The Comeback Kids
The years have grown and expanded the MMO community significantly. It's still hard to believe that it's been over a decade since Ultima Online chugged along on our connections to AOL; that Dark Age of Camelot seemed like it would have a permanent place in some of our hearts. Even the fact that World of Warcraft is five years old seems a long stretch of time, enough to make some of us feel old. There's a lot that we, as an MMO community, have seen, many people we have known, many games we have left behind, and new horizons that we continue to look to. Once in a while, however, our nostalgia kicks in, and we wander back to where we started.
It's a simple truth: players come back. With all the time we invest in our gaming, and all the changes that each game undergoes over time, we become curious. What have our "old friends" gone through while we've been gone? Who still remains? Why did we enjoy the game? Why did we leave? So, we come back. Sometimes we stay a while, reconnect with old friends and guild mates, or find ourselves enjoying the game. Other times, we wonder why we bothered with the downloading and installing in the first place.
Good game companies recognize this, and offer regular "welcome back" specials to players that have gotten lost along the way. Come back for free, get some extra experience, and make sure you check out the new stuff is usually how the advertisement goes, just as it will this weekend with Lord of the Rings Online's regular Welcome Back Week, an event that got me back to the game on a regular basis. City of Heroes also offers regular "welcome backs," Age of Conan offered one after their last major patch, and Lineage II recently offered one of these events. Even World of Warcraft is offering a seven day come back offer.
Some of you will point out that these events are marketing ploys to win back players who left the game - you'd be right. After all, who better to lure into the game than once loyal players who already helped fund the game's progress? They are, after all, the ones who can see and praise the game's progress, or find sentimental attachment to what once was. They lend character to the game's community, able to relate stories of the glorious or horrible past, and provide experience for newer players to learn from. In a way, they're like the old folks who shake a wavering finger and say, "Back in my day, we had to grind both ways up the hill, without epics." Their insight is valuable - not just for the players of the community, but for the developers themselves, who can hear and see the feedback of someone who's not only been around a long time, but who has left and come back.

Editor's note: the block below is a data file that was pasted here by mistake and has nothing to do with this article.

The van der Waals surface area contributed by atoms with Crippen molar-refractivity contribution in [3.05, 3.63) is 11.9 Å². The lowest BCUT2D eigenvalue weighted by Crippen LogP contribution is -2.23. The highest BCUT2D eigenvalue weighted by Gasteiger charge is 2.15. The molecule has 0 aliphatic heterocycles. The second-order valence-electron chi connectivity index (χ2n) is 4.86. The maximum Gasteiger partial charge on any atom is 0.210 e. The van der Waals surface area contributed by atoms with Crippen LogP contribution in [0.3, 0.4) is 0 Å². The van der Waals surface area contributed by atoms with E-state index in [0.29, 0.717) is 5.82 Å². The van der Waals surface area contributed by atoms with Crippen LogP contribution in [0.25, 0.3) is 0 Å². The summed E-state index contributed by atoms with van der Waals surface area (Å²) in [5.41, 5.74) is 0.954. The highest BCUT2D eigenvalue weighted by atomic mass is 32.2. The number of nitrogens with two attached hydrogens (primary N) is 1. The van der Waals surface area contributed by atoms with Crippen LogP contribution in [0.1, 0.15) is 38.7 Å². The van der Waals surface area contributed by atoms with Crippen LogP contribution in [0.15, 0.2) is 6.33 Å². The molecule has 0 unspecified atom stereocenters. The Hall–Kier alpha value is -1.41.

As fun and interesting as it can be to come back to an old game, it's not always easy. Getting the game installed, patches downloaded, settings readjusted, and then picking up where you left off can be daunting. In fact, that very process is often what keeps ex-players from coming back during these events in the first place. There are two things that game companies can do to remove the barriers to those they want back:
- Make a quick download client. A "lite" client that contains the essentials and early areas (as many players who come back first start new characters) can ease the load of players who simply want to drop in and say hello, or see a few new changes. Players who want more can go for a full install or a background download of the full client.
- Provide a quick guide to returning players of "What's changed since you've been gone." Clearly customizing this for every player is too much, but it's no harm to create a guide that documents quickly, and clearly, the major changes of the game, especially those that directly affect game play. Offering in-game GMs or counselors for these events also can alleviate the pressure off players from not keeping up on the game's changes in their absence.
That's just to get ex-players back in, though. Once we're in, we have a chance to become attentive critics, and that's why developers should also actively seek feedback from those who log in during these welcome back events, via surveys to all participants. As mentioned above, ex-players have strong, unique insights into the development of a game. They can provide not only a quantitative, but also a qualitative, analysis of the progress on major game developments. All opinions are subjective, of course, but quality feedback can be gathered and analyzed when looked at on a larger scale. Besides, players like knowing that their opinion is not only valued, but solicited.
Hopefully, more companies will follow suit in opening come-back trials for lost players. We can't live in yesterday, unfortunately, and many of the games we played in the past have simply aged, no matter their forward progress. The more these games age, the more they tarnish, but bringing back the people that helped guide the games to where they ended up is sometimes the right amount of polish to add.